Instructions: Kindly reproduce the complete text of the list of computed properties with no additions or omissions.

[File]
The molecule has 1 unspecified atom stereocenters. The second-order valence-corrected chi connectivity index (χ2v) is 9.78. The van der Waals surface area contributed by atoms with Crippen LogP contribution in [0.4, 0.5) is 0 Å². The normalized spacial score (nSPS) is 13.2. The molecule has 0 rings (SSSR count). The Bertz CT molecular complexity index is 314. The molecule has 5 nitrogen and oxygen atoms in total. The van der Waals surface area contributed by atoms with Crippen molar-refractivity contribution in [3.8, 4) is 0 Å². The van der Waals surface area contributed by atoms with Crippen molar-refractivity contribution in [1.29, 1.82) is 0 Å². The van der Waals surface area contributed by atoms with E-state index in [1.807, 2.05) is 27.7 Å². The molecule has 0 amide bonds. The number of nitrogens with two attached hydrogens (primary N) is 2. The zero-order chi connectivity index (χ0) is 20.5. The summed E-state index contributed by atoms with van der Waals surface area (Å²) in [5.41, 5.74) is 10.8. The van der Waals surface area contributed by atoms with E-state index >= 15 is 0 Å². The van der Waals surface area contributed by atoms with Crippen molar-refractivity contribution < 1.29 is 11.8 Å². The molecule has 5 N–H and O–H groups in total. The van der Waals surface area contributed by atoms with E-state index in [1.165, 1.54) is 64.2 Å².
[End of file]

The molecule has 1 unspecified atom stereocenters. The second-order valence-corrected chi connectivity index (χ2v) is 9.78. The van der Waals surface area contributed by atoms with Crippen LogP contribution in [0.4, 0.5) is 0 Å². The normalized spacial score (nSPS) is 13.2. The molecule has 0 rings (SSSR count). The Bertz CT molecular complexity index is 314. The molecule has 5 nitrogen and oxygen atoms in total. The van der Waals surface area contributed by atoms with Crippen molar-refractivity contribution in [3.8, 4) is 0 Å². The van der Waals surface area contributed by atoms with Crippen molar-refractivity contribution in [1.29, 1.82) is 0 Å². The van der Waals surface area contributed by atoms with E-state index in [1.807, 2.05) is 27.7 Å². The molecule has 0 amide bonds. The number of nitrogens with two attached hydrogens (primary N) is 2. The zero-order chi connectivity index (χ0) is 20.5. The summed E-state index contributed by atoms with van der Waals surface area (Å²) in [5.41, 5.74) is 10.8. The van der Waals surface area contributed by atoms with E-state index >= 15 is 0 Å². The van der Waals surface area contributed by atoms with Crippen molar-refractivity contribution < 1.29 is 11.8 Å². The molecule has 5 N–H and O–H groups in total. The van der Waals surface area contributed by atoms with E-state index in [1.165, 1.54) is 64.2 Å².